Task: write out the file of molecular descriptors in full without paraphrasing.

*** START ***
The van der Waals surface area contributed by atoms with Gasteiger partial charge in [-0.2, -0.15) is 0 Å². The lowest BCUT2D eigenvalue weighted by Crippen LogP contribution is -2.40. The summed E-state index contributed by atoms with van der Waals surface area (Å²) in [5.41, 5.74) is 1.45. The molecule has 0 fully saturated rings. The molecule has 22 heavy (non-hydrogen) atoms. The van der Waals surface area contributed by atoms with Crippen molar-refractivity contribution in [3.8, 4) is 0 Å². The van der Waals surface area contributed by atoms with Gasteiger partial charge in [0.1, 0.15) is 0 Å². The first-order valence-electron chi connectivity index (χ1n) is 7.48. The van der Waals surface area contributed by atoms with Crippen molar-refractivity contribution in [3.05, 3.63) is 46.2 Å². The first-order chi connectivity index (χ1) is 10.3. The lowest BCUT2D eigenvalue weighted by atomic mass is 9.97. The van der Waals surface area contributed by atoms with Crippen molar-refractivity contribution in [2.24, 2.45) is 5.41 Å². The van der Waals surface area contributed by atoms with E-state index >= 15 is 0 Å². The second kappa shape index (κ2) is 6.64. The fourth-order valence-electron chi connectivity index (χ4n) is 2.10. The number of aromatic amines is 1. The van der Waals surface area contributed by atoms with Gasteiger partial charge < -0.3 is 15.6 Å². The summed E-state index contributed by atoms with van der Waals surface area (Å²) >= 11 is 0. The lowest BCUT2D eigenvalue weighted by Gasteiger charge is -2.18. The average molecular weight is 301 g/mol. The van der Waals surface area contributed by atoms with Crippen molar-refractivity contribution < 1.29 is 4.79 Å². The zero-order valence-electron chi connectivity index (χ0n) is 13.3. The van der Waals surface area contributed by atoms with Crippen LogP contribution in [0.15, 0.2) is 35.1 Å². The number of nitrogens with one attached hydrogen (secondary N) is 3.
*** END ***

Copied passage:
The van der Waals surface area contributed by atoms with Gasteiger partial charge in [-0.2, -0.15) is 0 Å². The lowest BCUT2D eigenvalue weighted by Crippen LogP contribution is -2.40. The summed E-state index contributed by atoms with van der Waals surface area (Å²) in [5.41, 5.74) is 1.45. The molecule has 0 fully saturated rings. The molecule has 22 heavy (non-hydrogen) atoms. The van der Waals surface area contributed by atoms with Crippen molar-refractivity contribution in [3.8, 4) is 0 Å². The van der Waals surface area contributed by atoms with Gasteiger partial charge in [0.1, 0.15) is 0 Å². The first-order valence-electron chi connectivity index (χ1n) is 7.48. The van der Waals surface area contributed by atoms with Crippen molar-refractivity contribution in [3.05, 3.63) is 46.2 Å². The first-order chi connectivity index (χ1) is 10.3. The lowest BCUT2D eigenvalue weighted by atomic mass is 9.97. The van der Waals surface area contributed by atoms with Crippen molar-refractivity contribution in [2.24, 2.45) is 5.41 Å². The van der Waals surface area contributed by atoms with E-state index >= 15 is 0 Å². The second kappa shape index (κ2) is 6.64. The fourth-order valence-electron chi connectivity index (χ4n) is 2.10. The number of aromatic amines is 1. The van der Waals surface area contributed by atoms with Gasteiger partial charge < -0.3 is 15.6 Å². The summed E-state index contributed by atoms with van der Waals surface area (Å²) >= 11 is 0. The lowest BCUT2D eigenvalue weighted by Gasteiger charge is -2.18. The average molecular weight is 301 g/mol. The van der Waals surface area contributed by atoms with Crippen molar-refractivity contribution < 1.29 is 4.79 Å². The zero-order valence-electron chi connectivity index (χ0n) is 13.3. The van der Waals surface area contributed by atoms with Crippen LogP contribution in [0.15, 0.2) is 35.1 Å². The number of nitrogens with one attached hydrogen (secondary N) is 3.